One of the bedrock principles of physics is the conservation of energy. In this universe, energy can be neither created nor destroyed.
A funny thing about near-future stories: the future catches up to them. If the author is unlucky, the future catches up faster than the book can get out the door.
Too much detail can bog down any story. Enough with the history of gunpowder, the geology of Hawaii, the processes of whaling, and cactus and tumbleweed.
Lots of science fiction deals with distant times and places. Intrepid prospectors in the Asteroid Belt. Interstellar epics. Galactic empires. Trips to the remote past or future.
The biggest fatal flaw in most fictional portrayals of nanotech - what sends those books arcing across the room - is ignoring that the nanobots need energy to do... anything.
Time travel offends our sense of cause and effect - but maybe the universe doesn't insist on cause and effect.
What SF author or fan isn't interested in human space travel? I've yet to meet one.
Anything that can unambiguously represent two values - while resisting, just a wee bit, randomly flipping from the state you want retained into the opposite state - can encode binary data.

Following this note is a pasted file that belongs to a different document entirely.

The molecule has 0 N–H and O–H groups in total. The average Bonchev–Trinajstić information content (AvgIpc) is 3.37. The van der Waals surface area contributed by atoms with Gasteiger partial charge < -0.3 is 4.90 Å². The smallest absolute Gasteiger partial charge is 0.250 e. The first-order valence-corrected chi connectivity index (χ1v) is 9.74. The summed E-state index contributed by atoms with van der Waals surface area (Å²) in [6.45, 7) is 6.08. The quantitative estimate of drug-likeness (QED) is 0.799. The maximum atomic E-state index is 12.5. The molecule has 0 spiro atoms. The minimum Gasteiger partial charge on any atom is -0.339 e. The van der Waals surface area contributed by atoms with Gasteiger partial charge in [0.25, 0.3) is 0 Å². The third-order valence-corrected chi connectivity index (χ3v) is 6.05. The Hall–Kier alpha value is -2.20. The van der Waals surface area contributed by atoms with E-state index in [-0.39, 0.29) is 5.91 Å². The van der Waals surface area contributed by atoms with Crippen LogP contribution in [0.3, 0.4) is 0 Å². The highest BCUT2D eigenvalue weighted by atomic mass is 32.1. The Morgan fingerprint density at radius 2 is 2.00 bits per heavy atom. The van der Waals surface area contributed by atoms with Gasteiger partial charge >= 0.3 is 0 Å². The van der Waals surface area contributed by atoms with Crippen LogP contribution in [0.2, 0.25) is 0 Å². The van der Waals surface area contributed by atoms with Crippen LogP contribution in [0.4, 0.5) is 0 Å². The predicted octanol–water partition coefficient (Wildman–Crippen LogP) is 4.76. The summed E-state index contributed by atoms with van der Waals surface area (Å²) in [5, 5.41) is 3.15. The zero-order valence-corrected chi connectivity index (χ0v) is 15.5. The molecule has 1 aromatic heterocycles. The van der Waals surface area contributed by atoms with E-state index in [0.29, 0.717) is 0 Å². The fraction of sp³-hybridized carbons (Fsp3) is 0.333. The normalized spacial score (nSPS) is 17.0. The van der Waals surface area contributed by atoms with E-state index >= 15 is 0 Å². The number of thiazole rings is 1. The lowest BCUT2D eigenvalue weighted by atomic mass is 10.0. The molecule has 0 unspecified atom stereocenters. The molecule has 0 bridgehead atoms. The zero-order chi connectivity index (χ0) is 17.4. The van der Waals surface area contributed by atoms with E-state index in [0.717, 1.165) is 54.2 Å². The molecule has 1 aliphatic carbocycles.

I'm a physicist and computer scientist by training. I worked in high tech for thirty years as everything from engineer to senior vice president - for many of those years, writing SF as a hobby - until, in 2004, I began writing full time.
In mainstream literature, a trope is a figure of speech: metaphor, simile, irony, or the like. Words used other than literally. In SF, a trope - at least as I understand the usage - is more: science used other than literally.
It would help if human experts agreed on the meaning of such basic terms as intelligence, consciousness, or awareness. They don't. It's hard to build something that's incompletely defined.
The challenge - and much of the fun - of writing in an established future history lies in incorporating new knowledge while remaining true to what has gone before. Expanding and enriching, not contradicting.
I like to think readers appreciate a well-drawn near-future as well as a well-drawn far-future.
History buffs expect historical background in historical fiction. Mystery readers expect forensics and police procedure in crime fiction. Westerns - gasp - describe the West. Techno-thriller readers expect to learn something about technology from their fiction.
Authors like reading. Go figure. So it's not surprising that we sometimes bog down in the research stage of new writing projects.
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